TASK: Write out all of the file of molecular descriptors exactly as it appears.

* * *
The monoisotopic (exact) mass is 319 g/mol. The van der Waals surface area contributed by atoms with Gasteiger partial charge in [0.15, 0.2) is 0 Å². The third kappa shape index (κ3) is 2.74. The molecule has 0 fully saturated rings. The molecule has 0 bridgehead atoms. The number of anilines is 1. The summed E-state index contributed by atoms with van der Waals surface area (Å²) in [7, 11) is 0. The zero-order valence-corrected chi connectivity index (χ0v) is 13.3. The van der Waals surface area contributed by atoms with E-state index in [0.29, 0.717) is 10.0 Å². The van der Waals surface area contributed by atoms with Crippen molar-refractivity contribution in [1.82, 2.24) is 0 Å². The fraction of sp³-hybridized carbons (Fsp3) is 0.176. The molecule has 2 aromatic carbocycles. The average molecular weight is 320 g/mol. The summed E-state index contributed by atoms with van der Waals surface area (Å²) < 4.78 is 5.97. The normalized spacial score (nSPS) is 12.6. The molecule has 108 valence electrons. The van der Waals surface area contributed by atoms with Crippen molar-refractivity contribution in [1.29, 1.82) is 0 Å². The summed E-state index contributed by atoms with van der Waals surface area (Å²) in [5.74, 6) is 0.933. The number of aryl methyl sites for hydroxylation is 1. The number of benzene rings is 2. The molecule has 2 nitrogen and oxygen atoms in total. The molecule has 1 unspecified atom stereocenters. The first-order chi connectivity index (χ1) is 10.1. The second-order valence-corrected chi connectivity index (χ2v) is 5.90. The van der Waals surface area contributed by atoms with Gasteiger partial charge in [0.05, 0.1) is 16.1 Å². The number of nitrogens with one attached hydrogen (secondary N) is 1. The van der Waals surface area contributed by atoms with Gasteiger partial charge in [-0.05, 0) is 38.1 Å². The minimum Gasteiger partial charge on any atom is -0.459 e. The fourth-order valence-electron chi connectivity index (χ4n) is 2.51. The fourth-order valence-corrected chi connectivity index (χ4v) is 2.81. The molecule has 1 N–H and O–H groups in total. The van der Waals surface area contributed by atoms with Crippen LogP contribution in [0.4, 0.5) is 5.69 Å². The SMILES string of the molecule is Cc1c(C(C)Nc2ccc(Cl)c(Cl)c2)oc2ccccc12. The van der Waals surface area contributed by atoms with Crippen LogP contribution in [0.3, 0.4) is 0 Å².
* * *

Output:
The monoisotopic (exact) mass is 319 g/mol. The van der Waals surface area contributed by atoms with Gasteiger partial charge in [0.15, 0.2) is 0 Å². The third kappa shape index (κ3) is 2.74. The molecule has 0 fully saturated rings. The molecule has 0 bridgehead atoms. The number of anilines is 1. The summed E-state index contributed by atoms with van der Waals surface area (Å²) in [7, 11) is 0. The zero-order valence-corrected chi connectivity index (χ0v) is 13.3. The van der Waals surface area contributed by atoms with E-state index in [0.29, 0.717) is 10.0 Å². The van der Waals surface area contributed by atoms with Crippen molar-refractivity contribution in [1.82, 2.24) is 0 Å². The fraction of sp³-hybridized carbons (Fsp3) is 0.176. The molecule has 2 aromatic carbocycles. The average molecular weight is 320 g/mol. The summed E-state index contributed by atoms with van der Waals surface area (Å²) < 4.78 is 5.97. The normalized spacial score (nSPS) is 12.6. The molecule has 108 valence electrons. The van der Waals surface area contributed by atoms with Crippen molar-refractivity contribution in [1.29, 1.82) is 0 Å². The summed E-state index contributed by atoms with van der Waals surface area (Å²) in [5.74, 6) is 0.933. The number of aryl methyl sites for hydroxylation is 1. The number of benzene rings is 2. The molecule has 2 nitrogen and oxygen atoms in total. The molecule has 1 unspecified atom stereocenters. The first-order chi connectivity index (χ1) is 10.1. The second-order valence-corrected chi connectivity index (χ2v) is 5.90. The van der Waals surface area contributed by atoms with Gasteiger partial charge in [0.05, 0.1) is 16.1 Å². The number of nitrogens with one attached hydrogen (secondary N) is 1. The van der Waals surface area contributed by atoms with Gasteiger partial charge in [-0.05, 0) is 38.1 Å². The minimum Gasteiger partial charge on any atom is -0.459 e. The fourth-order valence-electron chi connectivity index (χ4n) is 2.51. The fourth-order valence-corrected chi connectivity index (χ4v) is 2.81. The molecule has 1 N–H and O–H groups in total. The van der Waals surface area contributed by atoms with Crippen LogP contribution in [0.4, 0.5) is 5.69 Å². The SMILES string of the molecule is Cc1c(C(C)Nc2ccc(Cl)c(Cl)c2)oc2ccccc12. The van der Waals surface area contributed by atoms with Crippen LogP contribution in [0.3, 0.4) is 0 Å².